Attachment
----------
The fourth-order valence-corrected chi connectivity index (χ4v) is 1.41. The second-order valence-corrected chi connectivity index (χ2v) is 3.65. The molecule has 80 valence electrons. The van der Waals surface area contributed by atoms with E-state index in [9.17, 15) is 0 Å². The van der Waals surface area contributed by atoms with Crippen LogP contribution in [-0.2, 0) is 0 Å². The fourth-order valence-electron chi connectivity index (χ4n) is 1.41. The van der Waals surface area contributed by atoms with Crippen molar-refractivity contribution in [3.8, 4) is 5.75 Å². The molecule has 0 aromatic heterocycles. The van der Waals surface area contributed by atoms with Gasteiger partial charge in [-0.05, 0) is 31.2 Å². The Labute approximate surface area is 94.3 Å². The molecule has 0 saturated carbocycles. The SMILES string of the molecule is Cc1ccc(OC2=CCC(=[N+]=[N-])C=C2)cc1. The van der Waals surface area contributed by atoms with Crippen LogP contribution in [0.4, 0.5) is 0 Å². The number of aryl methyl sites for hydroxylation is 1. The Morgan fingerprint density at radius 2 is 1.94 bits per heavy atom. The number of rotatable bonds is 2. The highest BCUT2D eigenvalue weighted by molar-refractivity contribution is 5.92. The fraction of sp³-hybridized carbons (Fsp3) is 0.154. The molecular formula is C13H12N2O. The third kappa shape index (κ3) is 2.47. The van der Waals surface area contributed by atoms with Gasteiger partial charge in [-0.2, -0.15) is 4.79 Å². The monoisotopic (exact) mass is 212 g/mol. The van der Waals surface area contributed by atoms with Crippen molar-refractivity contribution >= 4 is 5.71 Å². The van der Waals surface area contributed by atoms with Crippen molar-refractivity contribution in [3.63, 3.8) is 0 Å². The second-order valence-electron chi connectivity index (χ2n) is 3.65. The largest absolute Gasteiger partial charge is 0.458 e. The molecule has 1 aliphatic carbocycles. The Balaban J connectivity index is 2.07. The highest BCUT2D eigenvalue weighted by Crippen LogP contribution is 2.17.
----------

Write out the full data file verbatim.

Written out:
The fourth-order valence-corrected chi connectivity index (χ4v) is 1.41. The second-order valence-corrected chi connectivity index (χ2v) is 3.65. The molecule has 80 valence electrons. The van der Waals surface area contributed by atoms with E-state index in [9.17, 15) is 0 Å². The van der Waals surface area contributed by atoms with Crippen LogP contribution in [-0.2, 0) is 0 Å². The fourth-order valence-electron chi connectivity index (χ4n) is 1.41. The van der Waals surface area contributed by atoms with Crippen molar-refractivity contribution in [3.8, 4) is 5.75 Å². The molecule has 0 aromatic heterocycles. The van der Waals surface area contributed by atoms with Gasteiger partial charge in [-0.05, 0) is 31.2 Å². The Labute approximate surface area is 94.3 Å². The molecule has 0 saturated carbocycles. The SMILES string of the molecule is Cc1ccc(OC2=CCC(=[N+]=[N-])C=C2)cc1. The van der Waals surface area contributed by atoms with Crippen LogP contribution in [0.4, 0.5) is 0 Å². The number of aryl methyl sites for hydroxylation is 1. The Morgan fingerprint density at radius 2 is 1.94 bits per heavy atom. The number of rotatable bonds is 2. The highest BCUT2D eigenvalue weighted by molar-refractivity contribution is 5.92. The fraction of sp³-hybridized carbons (Fsp3) is 0.154. The molecular formula is C13H12N2O. The third kappa shape index (κ3) is 2.47. The van der Waals surface area contributed by atoms with Gasteiger partial charge in [-0.2, -0.15) is 4.79 Å². The monoisotopic (exact) mass is 212 g/mol. The van der Waals surface area contributed by atoms with Crippen molar-refractivity contribution >= 4 is 5.71 Å². The van der Waals surface area contributed by atoms with Crippen molar-refractivity contribution in [3.63, 3.8) is 0 Å². The second-order valence-electron chi connectivity index (χ2n) is 3.65. The largest absolute Gasteiger partial charge is 0.458 e. The molecule has 1 aliphatic carbocycles. The Balaban J connectivity index is 2.07. The highest BCUT2D eigenvalue weighted by Crippen LogP contribution is 2.17.